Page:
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Worst of the Drought Spreads in 48 Contiguous U.S. States

Worst of the Drought Spreads in 48 Contiguous U.S. States
The drought, just about to enter its second year, has caused major economic damage from shriveled crops to stranded freight barges on the Mississippi River system to livestock lost for lack of forage. Photographer: Daniel Acker/Bloomberg

Nov. 29 (Bloomberg) -- The worst level of drought in the contiguous 48 U.S. states reached its highest point in a year as the dryness that crippled crops, narrowed shipping channels and thinned livestock herds hangs on.

At least 6.4 percent of the region is now in the grip of “exceptional” drought, the most since the 8.1 percent recorded Nov. 22, 2011, according to the U.S. Drought Monitor.

Some level of drought now covers 62.7 percent of the 48 states, double the extent of a year ago, according to the monitor in Lincoln, Nebraska.

“Dry weather resulted in increases in drought intensity and coverage,” Eric Luebehusen of the Agriculture Department wrote in today’s report, which covers the week ended Nov. 27.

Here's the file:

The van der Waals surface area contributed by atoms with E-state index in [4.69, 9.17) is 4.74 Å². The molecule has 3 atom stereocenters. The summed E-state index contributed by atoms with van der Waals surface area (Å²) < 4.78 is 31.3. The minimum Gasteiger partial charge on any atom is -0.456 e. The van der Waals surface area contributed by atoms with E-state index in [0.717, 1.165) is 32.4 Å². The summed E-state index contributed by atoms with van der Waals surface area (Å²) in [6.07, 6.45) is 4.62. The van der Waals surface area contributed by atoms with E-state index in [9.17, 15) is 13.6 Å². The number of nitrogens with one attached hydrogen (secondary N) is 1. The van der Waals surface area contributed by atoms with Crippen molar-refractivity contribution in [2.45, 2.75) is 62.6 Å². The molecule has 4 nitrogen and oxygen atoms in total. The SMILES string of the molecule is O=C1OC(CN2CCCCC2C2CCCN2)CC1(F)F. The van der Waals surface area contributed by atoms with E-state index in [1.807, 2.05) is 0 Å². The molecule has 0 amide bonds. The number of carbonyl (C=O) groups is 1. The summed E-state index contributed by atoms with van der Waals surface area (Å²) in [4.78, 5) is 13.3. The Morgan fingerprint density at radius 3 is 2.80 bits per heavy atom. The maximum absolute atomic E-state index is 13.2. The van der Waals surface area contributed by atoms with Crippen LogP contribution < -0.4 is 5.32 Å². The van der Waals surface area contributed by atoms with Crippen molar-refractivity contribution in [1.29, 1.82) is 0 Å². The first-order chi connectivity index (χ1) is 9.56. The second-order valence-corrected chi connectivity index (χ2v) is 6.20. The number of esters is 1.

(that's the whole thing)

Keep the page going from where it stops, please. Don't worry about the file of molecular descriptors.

The drought, just about to enter its second year, has caused major economic damage from shriveled crops to stranded freight barges on the Mississippi River system to livestock lost for lack of forage.

Last year, the worst of the drought was centered on Oklahoma and Texas. Since spring, it has spread across most of the Midwest. In the U.S. as a whole, including Puerto Rico, drought now covers 52.4 percent of the land with the worst at 5.3 percent, according to the monitor.

“It’s hard to put it in historical perspective because we’re just not over it yet,” Mark Svoboda, of the National Drought Mitigation Center, said earlier this week.

Critical Time

Svoboda said the next few months will be critical in determining if the U.S. agriculture industry faces a second harsh growing season. Snow in the Rocky Mountains and across the Midwest would ease conditions going into next spring, he said.

Current drought conditions are already hurting winter wheat crops, which need soil moisture and snow cover to protect the roots of the plants.

“We didn’t get the September, October, November rainfall to get the winter wheat crop established,” said Svoboda, in Lincoln, Nebraska. “Winter wheat is definitely getting hammered.”

Svoboda said this is the time of year for nature “to catch its breath.” There isn’t a great demand for water by plants and moisture can be stored both in the ground as well as in snow pack.

“So far it is not favorable, but there is plenty of time to make that up,” Svoboda said. “But if we are sitting this dry at the end of January, we will be a lot more concerned.”

To contact the reporter on this story: Brian K. Sullivan in Boston at bsullivan10@bloomberg.net

To contact the editor responsible for this story: Dan Stets at dstets@bloomberg.net

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